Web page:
Many traditional printers use W2P as a customer-facing, password-protected vehicle for print procurement by clients with multiple retail franchises or firms with a network of sales representatives/offices spread around the country. A prime example of this is Cockrell Enovation, of Fort Worth, TX, which boasts client verticals in banking/finance, health care, life sciences, event planning and publishing.

Cockrell has been using a RedTie solution for the past three and a half years. Ryan Crist, who heads marketing and client services for the firm, notes it is one of three solutions used by the printer, but is the preferred choice for a "glossy, easy-to-use interface." Crist is proud of the fact that orders aren't touched by human hands until they come off-press.

Cockrell has customized the RedTie solution with a live chat application and customer support call center feature. The idea is to massage the W2P solution to resemble a B2C-type platform which, incidentally, appears to be in the cards for the Texas printer.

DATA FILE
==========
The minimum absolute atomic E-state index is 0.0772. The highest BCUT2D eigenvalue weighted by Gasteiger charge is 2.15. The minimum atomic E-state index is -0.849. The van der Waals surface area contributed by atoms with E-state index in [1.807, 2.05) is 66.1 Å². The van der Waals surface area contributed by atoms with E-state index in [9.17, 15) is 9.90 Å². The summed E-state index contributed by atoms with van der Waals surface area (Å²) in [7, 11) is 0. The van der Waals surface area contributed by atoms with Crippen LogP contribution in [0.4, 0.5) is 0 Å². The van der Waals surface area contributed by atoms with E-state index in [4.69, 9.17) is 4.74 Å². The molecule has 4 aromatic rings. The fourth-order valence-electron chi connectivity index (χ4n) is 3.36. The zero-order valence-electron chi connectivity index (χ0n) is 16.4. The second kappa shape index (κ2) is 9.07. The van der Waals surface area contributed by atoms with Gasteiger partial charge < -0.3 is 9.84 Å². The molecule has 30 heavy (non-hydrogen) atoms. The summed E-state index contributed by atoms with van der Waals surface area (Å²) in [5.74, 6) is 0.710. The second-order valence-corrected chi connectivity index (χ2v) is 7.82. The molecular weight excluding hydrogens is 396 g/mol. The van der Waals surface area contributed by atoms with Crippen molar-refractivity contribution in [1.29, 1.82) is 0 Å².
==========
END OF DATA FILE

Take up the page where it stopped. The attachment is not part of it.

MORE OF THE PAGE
"We have around $5 million in B2C revenue in our other lines of business; we're pretty robust on e-commerce applications," he says. "We're evaluating the (printing) market potential for B2C, because it's so saturated with all of the companies offering print. We're asking ourselves, 'What's missing from the market and how can we be different?' "

Naturally, as long as W2P has been around, there have been clients angling to have printers set up customized sites gratis. Proving the value proposition to customers hasn't been as difficult, according to Crist.

"Once they see what other things we're offering them, far beyond what they can get for free from Printer XYZ, they see the value in the investment," he says. "We've been successful in overcoming that." PI